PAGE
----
Shareholder Written resolutions allow shareholder decisions to be made without having to hold shareholder meeting – you can just email them the resolution detailing the matter at hand as shown in the template and ask them to return a signed copy.
e.g. If you have investors and you need their consent for certain matters in your investment agreement with them, you can request their consent using this written resolution template.
For a written shareholders’ resolution to be passed, you either need at least 51% of all shareholders to approve, or at least 75% of all shareholders to approve – depending on what you are asking consent for:
- Ordinary resolutions require more than 50% (= ‘simple majority’)
- Special resolutions require 75% or more (= a ‘special majority’)
Get in touch if you’re unsure on whether a matter requires shareholder consent at all, or if you are unsure if you should be using an ordinary resolution or a special resolution.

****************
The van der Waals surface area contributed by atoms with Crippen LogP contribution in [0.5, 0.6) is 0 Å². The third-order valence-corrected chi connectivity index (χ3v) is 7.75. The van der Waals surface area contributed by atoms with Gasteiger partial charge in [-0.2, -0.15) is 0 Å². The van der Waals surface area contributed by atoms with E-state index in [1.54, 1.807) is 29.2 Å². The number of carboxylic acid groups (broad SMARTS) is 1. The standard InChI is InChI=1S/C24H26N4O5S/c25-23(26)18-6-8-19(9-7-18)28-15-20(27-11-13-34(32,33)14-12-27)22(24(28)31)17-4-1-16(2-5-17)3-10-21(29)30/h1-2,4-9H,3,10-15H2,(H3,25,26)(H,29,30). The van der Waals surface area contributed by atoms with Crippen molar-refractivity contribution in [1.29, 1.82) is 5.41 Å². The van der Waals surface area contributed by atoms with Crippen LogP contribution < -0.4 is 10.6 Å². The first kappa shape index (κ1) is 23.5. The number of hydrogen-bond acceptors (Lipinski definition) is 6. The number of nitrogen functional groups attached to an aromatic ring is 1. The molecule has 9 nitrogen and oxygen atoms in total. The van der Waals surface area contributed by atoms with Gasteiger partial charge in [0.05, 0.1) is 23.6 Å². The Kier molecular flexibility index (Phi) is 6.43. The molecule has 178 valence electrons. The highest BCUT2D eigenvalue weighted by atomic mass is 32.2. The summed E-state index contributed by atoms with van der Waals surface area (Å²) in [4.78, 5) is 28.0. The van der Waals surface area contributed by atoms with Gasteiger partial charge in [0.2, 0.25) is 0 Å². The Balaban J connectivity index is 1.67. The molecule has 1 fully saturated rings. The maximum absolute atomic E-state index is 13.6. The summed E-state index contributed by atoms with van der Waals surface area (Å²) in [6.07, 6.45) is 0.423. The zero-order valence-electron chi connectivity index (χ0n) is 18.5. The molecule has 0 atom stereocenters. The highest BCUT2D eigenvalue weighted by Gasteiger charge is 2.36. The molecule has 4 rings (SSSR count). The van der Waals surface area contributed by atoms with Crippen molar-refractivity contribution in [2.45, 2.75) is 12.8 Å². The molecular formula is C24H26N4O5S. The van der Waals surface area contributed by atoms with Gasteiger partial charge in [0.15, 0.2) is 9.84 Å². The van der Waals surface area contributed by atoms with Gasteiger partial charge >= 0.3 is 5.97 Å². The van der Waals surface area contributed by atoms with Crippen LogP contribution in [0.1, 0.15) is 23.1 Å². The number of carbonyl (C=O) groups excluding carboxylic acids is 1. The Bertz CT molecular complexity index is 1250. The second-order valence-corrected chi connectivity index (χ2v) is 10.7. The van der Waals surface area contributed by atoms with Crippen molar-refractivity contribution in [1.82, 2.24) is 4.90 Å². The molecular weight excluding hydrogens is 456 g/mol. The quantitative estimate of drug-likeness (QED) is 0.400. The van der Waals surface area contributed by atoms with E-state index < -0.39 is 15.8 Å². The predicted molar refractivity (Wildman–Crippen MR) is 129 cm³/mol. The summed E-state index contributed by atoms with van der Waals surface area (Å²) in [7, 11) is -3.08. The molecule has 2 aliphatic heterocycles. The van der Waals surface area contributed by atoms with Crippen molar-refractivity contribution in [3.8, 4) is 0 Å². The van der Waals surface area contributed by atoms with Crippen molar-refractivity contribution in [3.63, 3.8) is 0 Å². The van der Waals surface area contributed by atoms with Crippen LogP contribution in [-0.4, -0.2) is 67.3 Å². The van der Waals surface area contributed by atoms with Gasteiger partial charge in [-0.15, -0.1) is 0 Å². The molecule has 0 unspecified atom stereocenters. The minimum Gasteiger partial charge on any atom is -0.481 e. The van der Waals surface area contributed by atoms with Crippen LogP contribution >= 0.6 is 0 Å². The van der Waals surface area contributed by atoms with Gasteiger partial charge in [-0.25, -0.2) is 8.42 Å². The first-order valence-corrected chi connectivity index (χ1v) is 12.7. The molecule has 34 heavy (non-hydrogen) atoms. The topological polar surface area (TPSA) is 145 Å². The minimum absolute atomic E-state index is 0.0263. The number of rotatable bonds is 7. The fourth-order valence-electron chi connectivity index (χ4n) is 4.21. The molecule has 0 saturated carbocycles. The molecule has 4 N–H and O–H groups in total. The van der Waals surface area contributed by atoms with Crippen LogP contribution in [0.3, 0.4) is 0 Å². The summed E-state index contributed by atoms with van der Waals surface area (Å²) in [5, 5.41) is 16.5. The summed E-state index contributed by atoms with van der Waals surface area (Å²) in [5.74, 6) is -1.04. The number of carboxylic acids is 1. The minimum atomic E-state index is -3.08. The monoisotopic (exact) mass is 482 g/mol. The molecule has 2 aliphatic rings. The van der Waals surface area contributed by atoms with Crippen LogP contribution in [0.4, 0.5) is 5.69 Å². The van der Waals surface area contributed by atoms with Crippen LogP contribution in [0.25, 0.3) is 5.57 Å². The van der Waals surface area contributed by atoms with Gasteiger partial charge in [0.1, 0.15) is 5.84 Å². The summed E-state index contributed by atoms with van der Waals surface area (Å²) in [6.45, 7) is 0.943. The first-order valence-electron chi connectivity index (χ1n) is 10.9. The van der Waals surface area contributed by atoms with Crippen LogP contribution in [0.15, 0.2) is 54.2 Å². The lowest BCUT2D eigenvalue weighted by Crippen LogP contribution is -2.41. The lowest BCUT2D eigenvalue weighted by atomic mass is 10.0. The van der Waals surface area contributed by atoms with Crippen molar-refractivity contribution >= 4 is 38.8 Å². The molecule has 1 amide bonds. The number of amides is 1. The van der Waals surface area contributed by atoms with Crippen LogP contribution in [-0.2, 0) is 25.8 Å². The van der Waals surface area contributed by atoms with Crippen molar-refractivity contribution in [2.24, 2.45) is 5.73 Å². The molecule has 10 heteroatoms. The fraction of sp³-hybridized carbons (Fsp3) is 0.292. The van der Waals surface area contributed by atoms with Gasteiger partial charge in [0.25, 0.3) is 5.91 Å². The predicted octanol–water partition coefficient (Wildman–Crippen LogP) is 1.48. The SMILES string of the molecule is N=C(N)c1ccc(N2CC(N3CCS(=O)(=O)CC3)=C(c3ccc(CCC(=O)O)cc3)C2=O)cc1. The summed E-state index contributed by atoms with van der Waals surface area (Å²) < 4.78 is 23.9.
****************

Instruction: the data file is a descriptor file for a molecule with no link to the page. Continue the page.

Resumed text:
a) a person who does not respond to a written resolution is deemed to have rejected it.
b) all shareholders vote and their votes count proportionate to their shareholding (e.g. if a founder owns 90% he or she can effectively win every vote that comes up, subject to the minority shareholder having specific minority rights in a shareholders’ agreement or company constitution).
c) you need to send to all shareholders for the resolutions to be valid – even if you can get to the required percentages without all of them.
See our example here which shows a shareholder written resolution to (i) approve a director appointment, and (ii) to waive rights of first refusal (known as pre-emption rights) for an issue of shares to new investors.
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